On May 27, Prime Minister Shinzo Abe met with U.S. President Donald Trump, who was visiting Japan as a state guest. Turning to the key topic of Japan-U.S. trade negotiations, the two leaders confirmed their policy to accelerate bilateral consultations with an eye to posting results at an early date.
What we are most concerned about is the scenario where the United States demands measures that lead to the control of exports and currency and Japan is forced to accede to these. We would like the two nations to realize that the easy path of managed trade will not serve them and to search for areas where they can reach a constructive agreement.
President Trump is insistent about reducing America’s trade deficit with Japan and has indicated his intent to wait until after this summer’s Upper House elections to bring the bilateral trade negotiations to a conclusion as early as August. The U.S. has expressed the intention of discussing tariffs, including those on agricultural products and autos, without being restricted by the Trans-Pacific Partnership (TPP) trade pact, which the U.S. has exited.
Japan has brought into force the “TPP 11” sans the U.S. and an economic partnership agreement (EPA) with the European Union (EU). As a result, U.S. farmers and companies are forced to compete under unfavorable conditions. That is likely the reason why President Trump wants to produce major results quickly. He has made a realistic assessment of the situation by implying that he will wait until after the Upper House elections to reach an agreement on the trade negotiations with Japan in light of its political situation.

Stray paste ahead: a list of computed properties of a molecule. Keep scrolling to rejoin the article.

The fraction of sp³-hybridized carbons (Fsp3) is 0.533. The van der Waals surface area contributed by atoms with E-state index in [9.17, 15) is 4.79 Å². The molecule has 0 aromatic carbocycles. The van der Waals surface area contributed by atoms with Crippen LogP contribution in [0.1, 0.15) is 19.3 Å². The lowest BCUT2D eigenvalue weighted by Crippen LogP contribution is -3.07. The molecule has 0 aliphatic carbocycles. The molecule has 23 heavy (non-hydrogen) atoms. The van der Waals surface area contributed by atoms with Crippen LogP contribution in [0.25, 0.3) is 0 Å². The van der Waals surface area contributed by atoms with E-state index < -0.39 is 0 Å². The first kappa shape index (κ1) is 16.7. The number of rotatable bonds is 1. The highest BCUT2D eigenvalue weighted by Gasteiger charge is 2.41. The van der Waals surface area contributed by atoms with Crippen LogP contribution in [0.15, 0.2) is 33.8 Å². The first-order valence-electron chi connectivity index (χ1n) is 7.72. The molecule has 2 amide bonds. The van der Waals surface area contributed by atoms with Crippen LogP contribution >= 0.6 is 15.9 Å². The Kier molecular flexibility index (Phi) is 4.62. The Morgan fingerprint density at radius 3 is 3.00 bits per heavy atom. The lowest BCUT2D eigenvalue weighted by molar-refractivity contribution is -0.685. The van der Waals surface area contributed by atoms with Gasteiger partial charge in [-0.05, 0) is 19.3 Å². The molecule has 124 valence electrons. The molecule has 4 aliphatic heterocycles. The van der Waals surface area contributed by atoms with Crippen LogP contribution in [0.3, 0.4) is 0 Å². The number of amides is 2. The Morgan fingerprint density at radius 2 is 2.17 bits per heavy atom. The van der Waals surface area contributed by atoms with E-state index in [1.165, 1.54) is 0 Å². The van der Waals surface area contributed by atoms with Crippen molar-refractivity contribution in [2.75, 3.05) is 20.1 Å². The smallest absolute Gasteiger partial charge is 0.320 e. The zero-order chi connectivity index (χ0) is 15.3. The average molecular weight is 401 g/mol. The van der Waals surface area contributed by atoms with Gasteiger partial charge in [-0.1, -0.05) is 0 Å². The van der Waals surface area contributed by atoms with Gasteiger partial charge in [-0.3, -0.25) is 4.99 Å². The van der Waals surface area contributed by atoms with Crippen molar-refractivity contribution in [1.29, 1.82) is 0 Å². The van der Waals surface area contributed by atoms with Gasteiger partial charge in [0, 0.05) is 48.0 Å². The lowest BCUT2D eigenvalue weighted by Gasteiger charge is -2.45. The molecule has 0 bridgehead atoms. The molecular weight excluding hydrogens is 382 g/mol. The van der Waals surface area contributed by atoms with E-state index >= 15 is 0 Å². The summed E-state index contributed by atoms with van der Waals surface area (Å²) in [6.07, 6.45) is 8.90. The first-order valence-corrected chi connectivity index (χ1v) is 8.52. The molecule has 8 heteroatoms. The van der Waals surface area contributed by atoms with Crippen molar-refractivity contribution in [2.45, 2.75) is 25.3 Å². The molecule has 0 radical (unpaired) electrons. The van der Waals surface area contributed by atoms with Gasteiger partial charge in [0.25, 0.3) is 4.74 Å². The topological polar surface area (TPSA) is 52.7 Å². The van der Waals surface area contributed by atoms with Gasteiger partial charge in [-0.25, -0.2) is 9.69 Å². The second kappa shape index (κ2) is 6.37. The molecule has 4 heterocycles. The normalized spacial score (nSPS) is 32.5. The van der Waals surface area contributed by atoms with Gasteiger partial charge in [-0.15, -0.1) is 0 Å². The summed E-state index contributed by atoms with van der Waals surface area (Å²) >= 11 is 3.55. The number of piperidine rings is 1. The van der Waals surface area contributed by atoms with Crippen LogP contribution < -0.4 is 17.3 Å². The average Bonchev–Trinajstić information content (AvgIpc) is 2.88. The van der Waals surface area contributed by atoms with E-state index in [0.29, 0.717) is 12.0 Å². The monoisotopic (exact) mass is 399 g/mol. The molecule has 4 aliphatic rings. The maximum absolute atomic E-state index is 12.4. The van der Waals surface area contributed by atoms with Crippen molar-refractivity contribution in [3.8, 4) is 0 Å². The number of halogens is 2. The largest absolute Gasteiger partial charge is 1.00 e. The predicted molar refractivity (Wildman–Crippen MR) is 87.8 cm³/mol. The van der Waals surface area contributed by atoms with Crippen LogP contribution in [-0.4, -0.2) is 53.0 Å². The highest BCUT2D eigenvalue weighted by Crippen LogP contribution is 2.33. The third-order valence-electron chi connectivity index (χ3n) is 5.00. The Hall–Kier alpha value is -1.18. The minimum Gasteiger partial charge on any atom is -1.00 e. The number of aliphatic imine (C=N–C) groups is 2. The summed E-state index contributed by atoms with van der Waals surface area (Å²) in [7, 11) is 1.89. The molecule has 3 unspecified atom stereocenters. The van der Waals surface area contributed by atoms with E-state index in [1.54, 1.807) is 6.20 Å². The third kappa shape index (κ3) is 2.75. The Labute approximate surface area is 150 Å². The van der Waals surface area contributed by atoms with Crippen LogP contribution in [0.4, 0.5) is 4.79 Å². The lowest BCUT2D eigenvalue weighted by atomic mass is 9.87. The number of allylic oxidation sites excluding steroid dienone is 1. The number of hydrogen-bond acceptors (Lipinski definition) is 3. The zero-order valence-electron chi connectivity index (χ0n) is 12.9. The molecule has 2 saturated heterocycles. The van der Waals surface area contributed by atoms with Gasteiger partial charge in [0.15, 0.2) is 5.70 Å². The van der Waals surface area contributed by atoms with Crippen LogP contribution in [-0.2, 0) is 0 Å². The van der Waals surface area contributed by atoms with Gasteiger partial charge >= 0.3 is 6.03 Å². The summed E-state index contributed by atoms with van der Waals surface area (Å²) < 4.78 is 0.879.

No matter how much Japan is pressed by the United States, however, there is one demand it cannot accept. Even if it is pressed to liberalize agricultural products to a level exceeding that of the TPP, Japan must refuse to do so.
The TPP can be called a model of a highly liberalized trade and investment agreement. Aiming for an agreement that is in line with this will be the short route to [concluding] the trade negotiations and will also benefit both Japan and the United States.
What is more of concern is the introduction of quantitative restrictions on exports to the United States and a currency clause to prevent competitive devaluations by the counterpart country. The United States has postponed its decision on whether to impose high tariffs on auto imports from major countries until mid-November, but the concern remains that it will try to restrict exports and currency by using the imposition of tariffs as a threat.
In actual fact, President Trump has clearly stated that an increase in car imports “is a national security threat to the United States” and he is putting pressure on his negotiators to accelerate the trade talks with Japan and the EU. This can only be described as a very outrageous and dangerous act.
The United States should remove all high tariffs, including those on steel and aluminum, and promote negotiations in line with the principle of free trade. Japan also needs to work to prevent managed trade.
As the world’s third largest and largest economic powers, Japan and the United States have a responsibility to avoid a contracted equilibrium in trade and investment. It goes without saying that they must not spread managed trade around the world by creating a bad precedent of currency clauses and quantitative restrictions on exports.